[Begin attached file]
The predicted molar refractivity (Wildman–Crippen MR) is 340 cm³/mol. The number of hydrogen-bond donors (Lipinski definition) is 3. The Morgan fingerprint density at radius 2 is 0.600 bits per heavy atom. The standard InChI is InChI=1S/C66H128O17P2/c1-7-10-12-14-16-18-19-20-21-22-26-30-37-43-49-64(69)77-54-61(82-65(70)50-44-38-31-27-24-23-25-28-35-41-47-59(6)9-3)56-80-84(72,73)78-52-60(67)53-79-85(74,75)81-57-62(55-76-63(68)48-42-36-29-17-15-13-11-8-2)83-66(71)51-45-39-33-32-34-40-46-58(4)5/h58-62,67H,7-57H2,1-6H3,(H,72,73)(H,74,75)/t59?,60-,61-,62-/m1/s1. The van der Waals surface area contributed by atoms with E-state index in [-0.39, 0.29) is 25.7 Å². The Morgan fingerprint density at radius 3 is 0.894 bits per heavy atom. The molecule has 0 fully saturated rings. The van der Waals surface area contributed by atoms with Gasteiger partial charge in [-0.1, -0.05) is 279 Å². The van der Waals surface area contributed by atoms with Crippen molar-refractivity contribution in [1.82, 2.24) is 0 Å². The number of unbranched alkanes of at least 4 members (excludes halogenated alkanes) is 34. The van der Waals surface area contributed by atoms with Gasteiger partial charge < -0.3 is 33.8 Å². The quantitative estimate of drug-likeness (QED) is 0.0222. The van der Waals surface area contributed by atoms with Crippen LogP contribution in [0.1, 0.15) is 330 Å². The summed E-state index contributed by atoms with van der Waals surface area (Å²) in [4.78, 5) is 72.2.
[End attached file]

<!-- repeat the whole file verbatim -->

The predicted molar refractivity (Wildman–Crippen MR) is 340 cm³/mol. The number of hydrogen-bond donors (Lipinski definition) is 3. The Morgan fingerprint density at radius 2 is 0.600 bits per heavy atom. The standard InChI is InChI=1S/C66H128O17P2/c1-7-10-12-14-16-18-19-20-21-22-26-30-37-43-49-64(69)77-54-61(82-65(70)50-44-38-31-27-24-23-25-28-35-41-47-59(6)9-3)56-80-84(72,73)78-52-60(67)53-79-85(74,75)81-57-62(55-76-63(68)48-42-36-29-17-15-13-11-8-2)83-66(71)51-45-39-33-32-34-40-46-58(4)5/h58-62,67H,7-57H2,1-6H3,(H,72,73)(H,74,75)/t59?,60-,61-,62-/m1/s1. The van der Waals surface area contributed by atoms with E-state index in [-0.39, 0.29) is 25.7 Å². The Morgan fingerprint density at radius 3 is 0.894 bits per heavy atom. The molecule has 0 fully saturated rings. The van der Waals surface area contributed by atoms with Gasteiger partial charge in [-0.1, -0.05) is 279 Å². The van der Waals surface area contributed by atoms with Crippen molar-refractivity contribution in [1.82, 2.24) is 0 Å². The number of unbranched alkanes of at least 4 members (excludes halogenated alkanes) is 34. The van der Waals surface area contributed by atoms with Gasteiger partial charge < -0.3 is 33.8 Å². The quantitative estimate of drug-likeness (QED) is 0.0222. The van der Waals surface area contributed by atoms with Crippen LogP contribution in [0.1, 0.15) is 330 Å². The summed E-state index contributed by atoms with van der Waals surface area (Å²) in [4.78, 5) is 72.2.